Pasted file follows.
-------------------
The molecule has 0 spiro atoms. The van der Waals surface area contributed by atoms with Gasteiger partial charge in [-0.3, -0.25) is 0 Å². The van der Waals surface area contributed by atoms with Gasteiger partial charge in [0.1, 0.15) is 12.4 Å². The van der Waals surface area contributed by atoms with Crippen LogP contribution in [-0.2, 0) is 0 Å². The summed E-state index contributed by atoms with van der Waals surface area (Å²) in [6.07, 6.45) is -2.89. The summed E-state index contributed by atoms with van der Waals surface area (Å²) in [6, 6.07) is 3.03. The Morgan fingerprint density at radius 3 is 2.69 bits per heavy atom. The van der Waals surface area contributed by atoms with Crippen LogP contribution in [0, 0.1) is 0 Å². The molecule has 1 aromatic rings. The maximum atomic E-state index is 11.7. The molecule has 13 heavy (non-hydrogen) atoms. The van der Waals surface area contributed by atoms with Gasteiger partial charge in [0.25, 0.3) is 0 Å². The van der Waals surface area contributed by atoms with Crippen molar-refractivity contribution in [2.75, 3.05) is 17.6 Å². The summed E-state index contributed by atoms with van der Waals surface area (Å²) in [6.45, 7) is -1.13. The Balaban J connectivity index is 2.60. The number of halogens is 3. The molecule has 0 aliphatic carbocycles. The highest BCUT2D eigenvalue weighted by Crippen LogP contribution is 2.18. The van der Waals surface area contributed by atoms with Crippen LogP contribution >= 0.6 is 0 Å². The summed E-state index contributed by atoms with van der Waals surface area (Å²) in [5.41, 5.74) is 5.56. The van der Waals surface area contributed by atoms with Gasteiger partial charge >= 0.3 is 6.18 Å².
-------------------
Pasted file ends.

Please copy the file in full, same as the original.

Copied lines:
The molecule has 0 spiro atoms. The van der Waals surface area contributed by atoms with Gasteiger partial charge in [-0.3, -0.25) is 0 Å². The van der Waals surface area contributed by atoms with Gasteiger partial charge in [0.1, 0.15) is 12.4 Å². The van der Waals surface area contributed by atoms with Crippen LogP contribution in [-0.2, 0) is 0 Å². The summed E-state index contributed by atoms with van der Waals surface area (Å²) in [6.07, 6.45) is -2.89. The summed E-state index contributed by atoms with van der Waals surface area (Å²) in [6, 6.07) is 3.03. The Morgan fingerprint density at radius 3 is 2.69 bits per heavy atom. The van der Waals surface area contributed by atoms with Crippen LogP contribution in [0, 0.1) is 0 Å². The molecule has 1 aromatic rings. The maximum atomic E-state index is 11.7. The molecule has 13 heavy (non-hydrogen) atoms. The van der Waals surface area contributed by atoms with Gasteiger partial charge in [0.25, 0.3) is 0 Å². The van der Waals surface area contributed by atoms with Crippen molar-refractivity contribution in [2.75, 3.05) is 17.6 Å². The summed E-state index contributed by atoms with van der Waals surface area (Å²) in [6.45, 7) is -1.13. The Balaban J connectivity index is 2.60. The number of halogens is 3. The molecule has 0 aliphatic carbocycles. The highest BCUT2D eigenvalue weighted by Crippen LogP contribution is 2.18. The van der Waals surface area contributed by atoms with Crippen LogP contribution >= 0.6 is 0 Å². The summed E-state index contributed by atoms with van der Waals surface area (Å²) in [5.41, 5.74) is 5.56. The van der Waals surface area contributed by atoms with Gasteiger partial charge >= 0.3 is 6.18 Å².